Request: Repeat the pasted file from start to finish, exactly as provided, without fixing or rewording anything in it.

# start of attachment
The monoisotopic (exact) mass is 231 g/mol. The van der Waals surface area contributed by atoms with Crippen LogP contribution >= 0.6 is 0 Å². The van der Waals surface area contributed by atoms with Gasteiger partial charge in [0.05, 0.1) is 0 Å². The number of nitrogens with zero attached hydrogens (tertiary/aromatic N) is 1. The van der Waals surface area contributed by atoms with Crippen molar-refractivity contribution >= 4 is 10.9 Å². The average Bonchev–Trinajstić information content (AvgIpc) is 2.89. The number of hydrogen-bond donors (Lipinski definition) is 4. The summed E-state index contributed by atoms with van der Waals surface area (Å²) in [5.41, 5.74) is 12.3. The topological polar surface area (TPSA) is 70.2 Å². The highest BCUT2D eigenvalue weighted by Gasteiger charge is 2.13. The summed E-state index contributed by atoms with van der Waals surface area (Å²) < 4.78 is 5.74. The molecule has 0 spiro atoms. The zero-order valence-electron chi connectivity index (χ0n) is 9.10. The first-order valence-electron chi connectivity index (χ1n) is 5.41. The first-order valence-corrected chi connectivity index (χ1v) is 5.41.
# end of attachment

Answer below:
The monoisotopic (exact) mass is 231 g/mol. The van der Waals surface area contributed by atoms with Crippen LogP contribution >= 0.6 is 0 Å². The van der Waals surface area contributed by atoms with Gasteiger partial charge in [0.05, 0.1) is 0 Å². The number of nitrogens with zero attached hydrogens (tertiary/aromatic N) is 1. The van der Waals surface area contributed by atoms with Crippen molar-refractivity contribution >= 4 is 10.9 Å². The average Bonchev–Trinajstić information content (AvgIpc) is 2.89. The number of hydrogen-bond donors (Lipinski definition) is 4. The summed E-state index contributed by atoms with van der Waals surface area (Å²) in [5.41, 5.74) is 12.3. The topological polar surface area (TPSA) is 70.2 Å². The highest BCUT2D eigenvalue weighted by Gasteiger charge is 2.13. The summed E-state index contributed by atoms with van der Waals surface area (Å²) < 4.78 is 5.74. The molecule has 0 spiro atoms. The zero-order valence-electron chi connectivity index (χ0n) is 9.10. The first-order valence-electron chi connectivity index (χ1n) is 5.41. The first-order valence-corrected chi connectivity index (χ1v) is 5.41.